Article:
Santa Teresa Time – Just While Away Your Day
Santa Teresa Time – Just While Away Your Day. On the Nicoya Peninsula’s southwest coast sits the idyllic village of Santa Teresa. A haven for surfers, hippies and tourists, not to mention Tom Brady and Gisele Bündchen, this dusty little community has everything you need for a perfect vacation: breathtaking beaches, protected nature, a multicultural mix of dining spots, wellness and just plain relaxation.
Obviously, it is worth the time and effort, but getting to Santa Teresa is a bit tricky. From the north on route 21 in Guanacaste — surprise, surprise — there is no straight shot. You must drive all the way down the east coast of Nicoya Peninsula and around the south tip, heading north. Coming from places east or north and reaching Puntarenas, there’s a ferry that will take you across the Gulf of Nicoya or planes that fly into Tambor. From there, it’s about a 50-minute drive.
This laid-back town emits
pura vida vibes, which means
things move at a slower pace.
Bask in the Sand
The main coastal attraction in town is Playa Carmen, a Blue Flag beach within walking distance of the hotels and restaurants making up Santa Teresa’s main drag. Soft, white-sugar sand lined with palm trees makes this picturesque shoreline ideal for soaking up the sun. The beach breaks and consistent swells make it ideal for every level of surfer. Swimmers need to watch for rip currents.
Just to the north of town is Playa Santa Teresa, ranked high on “Most Beautiful Beaches in the World” lists. The farther north you go, the more deserted this beach becomes, making it your own private utopia.
Just seven miles south of Malpais is Cabo Blanco Nature Reserve, a 4.5-square-mile habitat for white-faced and howler monkeys, deer, coatis, sloths and lots of birds. Opportunities to spot these creatures are your bonus reward for the strenuous three-mile hike (each way) through tropical forest to the gorgeous Playa Cabo Blanco. The beach is pretty rocky and not ideal for swimming, but glorious for cooling off after the ups and downs of the hiking trail path. If you decide to make the trek, start as early as you can to beat the intense heat and humidity, and bring plenty of water.
Cabo Blanco Nature Reserve is open Wednesday through Sunday weekly.
Tempt your tastebuds
People from around the world have settled in Santa Teresa, giving it a rich and varied culinary scene. You will find something to satisfy all appetites, from fun fish markets, sushi with a Japanese chef and homemade Italian pasta, to authentic French bakeries and of course, the ubiquitous seafood.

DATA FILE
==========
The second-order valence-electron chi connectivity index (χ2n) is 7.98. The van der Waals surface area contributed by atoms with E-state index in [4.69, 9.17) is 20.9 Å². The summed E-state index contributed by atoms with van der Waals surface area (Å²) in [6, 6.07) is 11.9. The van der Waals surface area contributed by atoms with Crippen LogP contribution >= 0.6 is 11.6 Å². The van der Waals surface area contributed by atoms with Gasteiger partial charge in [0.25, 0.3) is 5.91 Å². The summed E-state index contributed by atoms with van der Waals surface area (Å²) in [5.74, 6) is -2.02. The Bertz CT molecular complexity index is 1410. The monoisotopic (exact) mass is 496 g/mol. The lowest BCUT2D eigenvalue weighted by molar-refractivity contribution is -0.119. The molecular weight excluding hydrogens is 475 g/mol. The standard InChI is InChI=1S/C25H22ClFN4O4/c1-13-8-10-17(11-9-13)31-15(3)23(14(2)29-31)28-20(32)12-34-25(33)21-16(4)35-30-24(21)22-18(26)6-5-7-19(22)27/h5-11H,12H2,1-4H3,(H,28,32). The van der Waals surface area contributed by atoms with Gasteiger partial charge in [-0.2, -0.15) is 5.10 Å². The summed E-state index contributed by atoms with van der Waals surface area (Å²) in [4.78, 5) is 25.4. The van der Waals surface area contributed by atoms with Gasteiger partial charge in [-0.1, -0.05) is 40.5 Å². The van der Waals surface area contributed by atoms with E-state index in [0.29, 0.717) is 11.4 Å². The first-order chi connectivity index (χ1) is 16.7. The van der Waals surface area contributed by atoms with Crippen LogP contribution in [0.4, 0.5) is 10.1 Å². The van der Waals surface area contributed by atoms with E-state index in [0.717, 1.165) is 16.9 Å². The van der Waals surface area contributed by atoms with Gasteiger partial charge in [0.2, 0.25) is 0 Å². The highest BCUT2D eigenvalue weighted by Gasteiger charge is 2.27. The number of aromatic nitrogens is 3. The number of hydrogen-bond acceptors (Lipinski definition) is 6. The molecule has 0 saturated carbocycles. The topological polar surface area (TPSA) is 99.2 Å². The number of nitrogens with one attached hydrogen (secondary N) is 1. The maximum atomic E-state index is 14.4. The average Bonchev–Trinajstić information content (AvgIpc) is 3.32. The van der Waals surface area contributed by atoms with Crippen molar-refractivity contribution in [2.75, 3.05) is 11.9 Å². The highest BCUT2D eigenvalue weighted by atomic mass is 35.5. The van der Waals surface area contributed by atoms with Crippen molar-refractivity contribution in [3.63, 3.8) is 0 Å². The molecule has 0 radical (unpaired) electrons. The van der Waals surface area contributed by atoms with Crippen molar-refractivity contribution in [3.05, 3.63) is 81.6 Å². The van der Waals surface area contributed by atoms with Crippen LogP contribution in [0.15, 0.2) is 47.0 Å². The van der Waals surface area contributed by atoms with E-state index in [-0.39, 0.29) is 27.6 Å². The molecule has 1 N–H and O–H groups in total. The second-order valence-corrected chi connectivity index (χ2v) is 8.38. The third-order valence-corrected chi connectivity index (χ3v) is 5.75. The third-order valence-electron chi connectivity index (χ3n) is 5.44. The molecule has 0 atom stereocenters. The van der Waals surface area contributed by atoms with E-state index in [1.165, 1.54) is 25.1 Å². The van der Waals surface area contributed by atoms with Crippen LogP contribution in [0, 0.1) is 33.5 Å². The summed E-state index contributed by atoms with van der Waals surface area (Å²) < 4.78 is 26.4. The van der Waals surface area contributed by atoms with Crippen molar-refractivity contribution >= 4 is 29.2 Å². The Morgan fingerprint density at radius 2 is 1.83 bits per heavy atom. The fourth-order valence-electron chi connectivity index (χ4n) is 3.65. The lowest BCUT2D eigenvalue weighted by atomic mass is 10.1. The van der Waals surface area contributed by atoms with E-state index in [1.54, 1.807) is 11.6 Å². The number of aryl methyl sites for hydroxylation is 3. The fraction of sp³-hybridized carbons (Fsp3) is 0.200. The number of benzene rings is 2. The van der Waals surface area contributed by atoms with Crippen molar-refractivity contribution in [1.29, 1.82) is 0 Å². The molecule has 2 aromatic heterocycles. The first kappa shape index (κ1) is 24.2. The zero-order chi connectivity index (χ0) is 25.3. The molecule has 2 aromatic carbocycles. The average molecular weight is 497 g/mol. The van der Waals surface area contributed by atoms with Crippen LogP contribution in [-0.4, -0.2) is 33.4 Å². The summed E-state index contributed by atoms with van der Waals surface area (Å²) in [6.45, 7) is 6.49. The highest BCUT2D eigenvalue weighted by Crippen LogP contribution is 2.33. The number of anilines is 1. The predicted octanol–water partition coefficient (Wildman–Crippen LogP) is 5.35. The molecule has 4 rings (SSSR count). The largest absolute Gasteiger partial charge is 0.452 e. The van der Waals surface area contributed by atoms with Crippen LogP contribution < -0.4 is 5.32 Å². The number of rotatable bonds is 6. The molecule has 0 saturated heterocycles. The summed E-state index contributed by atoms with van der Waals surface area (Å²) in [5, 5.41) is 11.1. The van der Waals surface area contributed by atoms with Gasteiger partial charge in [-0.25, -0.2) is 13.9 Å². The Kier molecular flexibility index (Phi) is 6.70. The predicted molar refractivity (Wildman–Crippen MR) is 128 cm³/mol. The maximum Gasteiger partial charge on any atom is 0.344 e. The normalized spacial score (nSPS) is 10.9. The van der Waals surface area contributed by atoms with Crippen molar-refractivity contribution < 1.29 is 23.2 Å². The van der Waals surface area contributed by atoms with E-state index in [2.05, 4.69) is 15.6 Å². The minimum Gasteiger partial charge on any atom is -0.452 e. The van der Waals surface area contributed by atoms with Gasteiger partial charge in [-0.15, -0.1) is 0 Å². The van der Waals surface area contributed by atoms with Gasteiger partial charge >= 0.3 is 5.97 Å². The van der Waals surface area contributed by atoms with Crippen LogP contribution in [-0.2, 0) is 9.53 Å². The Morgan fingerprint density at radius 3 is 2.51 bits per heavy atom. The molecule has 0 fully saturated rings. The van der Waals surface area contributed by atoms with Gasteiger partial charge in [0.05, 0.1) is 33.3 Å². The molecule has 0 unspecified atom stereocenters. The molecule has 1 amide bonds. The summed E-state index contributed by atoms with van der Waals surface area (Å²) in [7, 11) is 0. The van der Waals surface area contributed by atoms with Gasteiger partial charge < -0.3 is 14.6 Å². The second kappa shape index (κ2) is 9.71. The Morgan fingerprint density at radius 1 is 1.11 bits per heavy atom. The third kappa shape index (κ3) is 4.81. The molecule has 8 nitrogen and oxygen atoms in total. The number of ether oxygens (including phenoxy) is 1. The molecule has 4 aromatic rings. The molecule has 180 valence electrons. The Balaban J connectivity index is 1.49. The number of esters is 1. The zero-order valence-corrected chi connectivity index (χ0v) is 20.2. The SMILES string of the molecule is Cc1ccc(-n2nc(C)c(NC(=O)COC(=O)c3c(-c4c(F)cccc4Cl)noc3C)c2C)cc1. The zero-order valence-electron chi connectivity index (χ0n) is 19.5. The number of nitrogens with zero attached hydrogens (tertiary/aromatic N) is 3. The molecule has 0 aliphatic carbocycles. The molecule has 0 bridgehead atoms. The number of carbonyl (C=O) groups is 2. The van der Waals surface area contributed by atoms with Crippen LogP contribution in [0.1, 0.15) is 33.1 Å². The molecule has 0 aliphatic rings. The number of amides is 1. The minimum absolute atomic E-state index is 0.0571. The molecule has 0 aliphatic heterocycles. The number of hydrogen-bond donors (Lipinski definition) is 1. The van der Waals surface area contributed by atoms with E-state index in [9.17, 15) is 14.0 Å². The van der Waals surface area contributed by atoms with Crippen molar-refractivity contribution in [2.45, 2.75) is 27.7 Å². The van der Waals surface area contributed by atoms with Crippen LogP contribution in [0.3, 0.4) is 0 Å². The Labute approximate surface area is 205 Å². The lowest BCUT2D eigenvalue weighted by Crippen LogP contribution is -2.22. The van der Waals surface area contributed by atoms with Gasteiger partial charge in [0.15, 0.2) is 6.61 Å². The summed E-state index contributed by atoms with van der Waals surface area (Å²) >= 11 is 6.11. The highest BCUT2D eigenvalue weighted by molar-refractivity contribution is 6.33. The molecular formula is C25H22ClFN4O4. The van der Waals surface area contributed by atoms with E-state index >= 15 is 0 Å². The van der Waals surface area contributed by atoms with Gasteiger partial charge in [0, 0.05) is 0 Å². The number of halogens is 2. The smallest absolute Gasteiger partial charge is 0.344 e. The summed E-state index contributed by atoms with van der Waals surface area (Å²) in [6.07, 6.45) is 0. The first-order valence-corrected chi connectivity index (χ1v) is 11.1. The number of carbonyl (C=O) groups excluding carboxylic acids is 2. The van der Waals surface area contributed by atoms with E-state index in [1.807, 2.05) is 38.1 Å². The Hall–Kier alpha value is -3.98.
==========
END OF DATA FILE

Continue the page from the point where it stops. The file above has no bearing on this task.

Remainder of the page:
With a myriad of yoga shalas, pilates studios, spas, holistic clinics and fitness centers — whatever your mind, body or soul needs — Santa Teresa will not disappoint. This laid-back town emits pura vida vibes, which means things move at a slower pace, giving the wellness seeker every opportunity to indulge in the abundant treatments the town has to offer.
When welcoming visiting friends from the U.S. recently, I asked, “Where are you planning to go while you’re here?”
My friend smirked. “We’ll be dividing our time between the beach and the pool,” he said.
When I take a vacation, I always try to see everything, do everything, and … um, eat everything. But my friends taught me an important lesson. Relax. Everything you need is right in front of you. No need to go chasing the coolest yoga class, the best brunch spot, the swankiest souvenir shops.
Santa Teresa is perfect for strolling down to the beach at sunset and spending time with friends and family. It’s perfect for kicking back with a beer and a book, just whiling the day away. It’s a different time zone, where you’re never late and no one is in a hurry. It’s Santa Teresa time.
History Tinged by Tragedy
The Cabo Blanco area has a fascinating history, tinged by tragedy but with a favorable outcome. Until the 1960s, severe deforestation had taken its toll on the landscape. Nicolas Wessberg and Karen Mogensen, a Eurpean couple chasing their Costa Rican dream, were troubled by what they saw happening and appealed to the international community for help. These forest preservation efforts were the genesis of Costa Rica’s first protected area, and the founding of its National Park Service (SINAC). Wessberg was later murdered in the Osa Peninsula, where he was researching the area for a potential national park. His contributions as a conservationist are memorialized in a park north of Montezuma, Cabo Blanco Absolute Reserve.
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